Capitol Report: Elevated CAPE ratio suggests stock market returns to decline, regional Fed bank finds
A popular measure of valuing stocks looks set for a decline, and stock returns will suffer because of it, according to new research published Monday by the Federal Reserve Bank of San Francisco.
The cyclically-adjusted price-to-earnings, or CAPE, ratio is the inflation-adjusted value of the S&P 500 index SPX, -0.26% divided by the real earnings of companies in the index averaged over the most recent 10 years.
Going back to 1881, big run-ups in the CAPE ratio—usually from the advent of new technologies including high-speed rail, automobiles and the internet—were met with substantial decline in stock prices.
The quarterly average CAPE ratio stands at around 30, exceeded only by the peak values of 43 in 2000 and 31 in 1929, according to a paper from San Francisco Fed research adviser Kevin Lansing.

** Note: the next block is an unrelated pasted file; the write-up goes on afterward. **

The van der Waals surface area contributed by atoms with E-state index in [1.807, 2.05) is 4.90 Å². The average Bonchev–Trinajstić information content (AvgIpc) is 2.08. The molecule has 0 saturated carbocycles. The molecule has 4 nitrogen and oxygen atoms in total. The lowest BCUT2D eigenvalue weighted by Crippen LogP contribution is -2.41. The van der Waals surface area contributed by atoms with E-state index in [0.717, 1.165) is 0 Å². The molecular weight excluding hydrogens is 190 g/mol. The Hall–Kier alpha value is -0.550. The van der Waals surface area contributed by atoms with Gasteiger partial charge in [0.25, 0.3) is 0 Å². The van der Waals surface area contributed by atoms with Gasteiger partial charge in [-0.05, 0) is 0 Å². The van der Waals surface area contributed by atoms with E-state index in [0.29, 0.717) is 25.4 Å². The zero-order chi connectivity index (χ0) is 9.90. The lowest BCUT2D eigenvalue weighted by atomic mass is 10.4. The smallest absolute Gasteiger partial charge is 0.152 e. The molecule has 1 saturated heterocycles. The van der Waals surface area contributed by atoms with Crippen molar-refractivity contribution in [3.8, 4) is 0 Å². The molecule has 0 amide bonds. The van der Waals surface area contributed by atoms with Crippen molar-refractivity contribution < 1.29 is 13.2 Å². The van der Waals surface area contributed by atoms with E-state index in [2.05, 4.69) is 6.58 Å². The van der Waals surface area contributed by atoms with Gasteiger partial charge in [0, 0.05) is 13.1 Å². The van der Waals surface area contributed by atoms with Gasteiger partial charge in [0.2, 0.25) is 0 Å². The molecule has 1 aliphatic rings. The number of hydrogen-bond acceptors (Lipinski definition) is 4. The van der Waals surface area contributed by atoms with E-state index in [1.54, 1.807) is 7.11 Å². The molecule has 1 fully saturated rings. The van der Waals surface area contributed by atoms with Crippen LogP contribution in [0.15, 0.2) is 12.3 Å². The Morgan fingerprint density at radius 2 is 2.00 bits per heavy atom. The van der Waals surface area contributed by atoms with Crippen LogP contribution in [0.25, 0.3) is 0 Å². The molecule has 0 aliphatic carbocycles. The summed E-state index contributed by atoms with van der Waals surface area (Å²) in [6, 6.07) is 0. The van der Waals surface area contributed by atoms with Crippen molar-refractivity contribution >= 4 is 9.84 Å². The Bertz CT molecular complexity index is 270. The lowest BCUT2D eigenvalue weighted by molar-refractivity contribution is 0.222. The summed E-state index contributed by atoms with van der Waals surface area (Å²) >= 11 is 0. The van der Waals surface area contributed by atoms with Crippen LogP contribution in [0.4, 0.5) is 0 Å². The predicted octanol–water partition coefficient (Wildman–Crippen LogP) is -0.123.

Lansing compared the CAPE ratio against different economic variables to determine whether it’s signaling that stocks are overvalued. So far, the answer isn’t really—the actual CAPE ratio is about 8% above where a regression model that includes the natural rate of interest, potential GDP and core inflation suggests it should be. It was 40% above the fitted ratio in early 2000, at the peak of the internet bubble.
But the projected path of that model implies a 13% decline in the CAPE ratio over the next 10 years.
“All else being equal, stock returns in this case would be lower than those observed since 2009 when the CAPE ratio was doubling. Investors who expect high stock returns in the coming years based on recent market experience may end up being disappointed,” he wrote.